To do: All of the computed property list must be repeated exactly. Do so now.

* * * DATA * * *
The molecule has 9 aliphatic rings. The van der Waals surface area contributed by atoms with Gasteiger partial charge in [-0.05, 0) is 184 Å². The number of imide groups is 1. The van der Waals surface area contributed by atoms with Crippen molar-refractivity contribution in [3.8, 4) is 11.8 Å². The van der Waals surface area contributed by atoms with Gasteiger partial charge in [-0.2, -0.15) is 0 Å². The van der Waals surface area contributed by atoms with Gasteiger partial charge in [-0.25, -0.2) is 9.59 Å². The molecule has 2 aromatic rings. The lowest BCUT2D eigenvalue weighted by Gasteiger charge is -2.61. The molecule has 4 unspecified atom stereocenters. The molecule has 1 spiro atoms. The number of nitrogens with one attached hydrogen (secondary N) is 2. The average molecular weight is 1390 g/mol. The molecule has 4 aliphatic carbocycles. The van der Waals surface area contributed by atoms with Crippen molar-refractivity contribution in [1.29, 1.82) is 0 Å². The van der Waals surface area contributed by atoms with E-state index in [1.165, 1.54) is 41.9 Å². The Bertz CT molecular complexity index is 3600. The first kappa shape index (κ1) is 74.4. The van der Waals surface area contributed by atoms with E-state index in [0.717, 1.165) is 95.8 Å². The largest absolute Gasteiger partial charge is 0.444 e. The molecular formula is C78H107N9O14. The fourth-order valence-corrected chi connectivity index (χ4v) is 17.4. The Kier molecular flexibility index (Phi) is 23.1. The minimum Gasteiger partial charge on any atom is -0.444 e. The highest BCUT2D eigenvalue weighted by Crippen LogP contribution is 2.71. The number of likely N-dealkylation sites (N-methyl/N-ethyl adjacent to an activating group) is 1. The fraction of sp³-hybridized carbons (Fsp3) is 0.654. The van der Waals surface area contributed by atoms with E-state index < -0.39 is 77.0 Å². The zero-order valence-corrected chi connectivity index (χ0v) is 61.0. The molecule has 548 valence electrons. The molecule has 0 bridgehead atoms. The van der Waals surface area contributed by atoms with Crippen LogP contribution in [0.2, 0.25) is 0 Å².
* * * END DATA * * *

The molecule has 9 aliphatic rings. The van der Waals surface area contributed by atoms with Gasteiger partial charge in [-0.05, 0) is 184 Å². The number of imide groups is 1. The van der Waals surface area contributed by atoms with Crippen molar-refractivity contribution in [3.8, 4) is 11.8 Å². The van der Waals surface area contributed by atoms with Gasteiger partial charge in [-0.2, -0.15) is 0 Å². The van der Waals surface area contributed by atoms with Gasteiger partial charge in [-0.25, -0.2) is 9.59 Å². The molecule has 2 aromatic rings. The lowest BCUT2D eigenvalue weighted by Gasteiger charge is -2.61. The molecule has 4 unspecified atom stereocenters. The molecule has 1 spiro atoms. The number of nitrogens with one attached hydrogen (secondary N) is 2. The average molecular weight is 1390 g/mol. The molecule has 4 aliphatic carbocycles. The van der Waals surface area contributed by atoms with Crippen molar-refractivity contribution in [1.29, 1.82) is 0 Å². The van der Waals surface area contributed by atoms with E-state index in [1.165, 1.54) is 41.9 Å². The Bertz CT molecular complexity index is 3600. The first kappa shape index (κ1) is 74.4. The van der Waals surface area contributed by atoms with E-state index in [0.717, 1.165) is 95.8 Å². The largest absolute Gasteiger partial charge is 0.444 e. The molecular formula is C78H107N9O14. The fourth-order valence-corrected chi connectivity index (χ4v) is 17.4. The Kier molecular flexibility index (Phi) is 23.1. The minimum Gasteiger partial charge on any atom is -0.444 e. The highest BCUT2D eigenvalue weighted by Crippen LogP contribution is 2.71. The number of likely N-dealkylation sites (N-methyl/N-ethyl adjacent to an activating group) is 1. The fraction of sp³-hybridized carbons (Fsp3) is 0.654. The van der Waals surface area contributed by atoms with E-state index < -0.39 is 77.0 Å². The zero-order valence-corrected chi connectivity index (χ0v) is 61.0. The molecule has 548 valence electrons. The molecule has 0 bridgehead atoms. The van der Waals surface area contributed by atoms with Crippen LogP contribution in [0.2, 0.25) is 0 Å².